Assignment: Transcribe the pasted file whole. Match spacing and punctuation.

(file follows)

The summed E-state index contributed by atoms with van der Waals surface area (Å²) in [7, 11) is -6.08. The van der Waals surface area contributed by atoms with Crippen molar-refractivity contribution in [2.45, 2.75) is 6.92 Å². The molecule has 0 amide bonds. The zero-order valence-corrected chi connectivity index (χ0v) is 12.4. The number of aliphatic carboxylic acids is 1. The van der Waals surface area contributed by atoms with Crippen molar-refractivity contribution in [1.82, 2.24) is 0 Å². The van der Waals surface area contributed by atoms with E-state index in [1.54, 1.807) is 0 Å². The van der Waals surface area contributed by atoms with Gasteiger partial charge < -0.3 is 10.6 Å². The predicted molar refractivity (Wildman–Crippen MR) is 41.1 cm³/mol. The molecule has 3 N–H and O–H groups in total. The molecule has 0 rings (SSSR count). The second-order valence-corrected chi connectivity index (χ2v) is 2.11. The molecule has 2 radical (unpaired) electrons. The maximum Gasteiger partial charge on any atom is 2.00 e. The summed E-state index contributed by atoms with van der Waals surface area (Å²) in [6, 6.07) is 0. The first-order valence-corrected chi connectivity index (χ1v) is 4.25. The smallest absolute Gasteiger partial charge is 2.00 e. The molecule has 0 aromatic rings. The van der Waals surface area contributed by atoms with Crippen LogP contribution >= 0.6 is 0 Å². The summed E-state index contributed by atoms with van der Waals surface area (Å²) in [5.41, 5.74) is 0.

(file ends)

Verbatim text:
The summed E-state index contributed by atoms with van der Waals surface area (Å²) in [7, 11) is -6.08. The van der Waals surface area contributed by atoms with Crippen molar-refractivity contribution in [2.45, 2.75) is 6.92 Å². The molecule has 0 amide bonds. The zero-order valence-corrected chi connectivity index (χ0v) is 12.4. The number of aliphatic carboxylic acids is 1. The van der Waals surface area contributed by atoms with Crippen molar-refractivity contribution in [1.82, 2.24) is 0 Å². The van der Waals surface area contributed by atoms with E-state index in [1.54, 1.807) is 0 Å². The van der Waals surface area contributed by atoms with Gasteiger partial charge < -0.3 is 10.6 Å². The predicted molar refractivity (Wildman–Crippen MR) is 41.1 cm³/mol. The molecule has 3 N–H and O–H groups in total. The molecule has 0 rings (SSSR count). The second-order valence-corrected chi connectivity index (χ2v) is 2.11. The molecule has 2 radical (unpaired) electrons. The maximum Gasteiger partial charge on any atom is 2.00 e. The summed E-state index contributed by atoms with van der Waals surface area (Å²) in [6, 6.07) is 0. The first-order valence-corrected chi connectivity index (χ1v) is 4.25. The smallest absolute Gasteiger partial charge is 2.00 e. The molecule has 0 aromatic rings. The van der Waals surface area contributed by atoms with Crippen LogP contribution >= 0.6 is 0 Å². The summed E-state index contributed by atoms with van der Waals surface area (Å²) in [5.41, 5.74) is 0.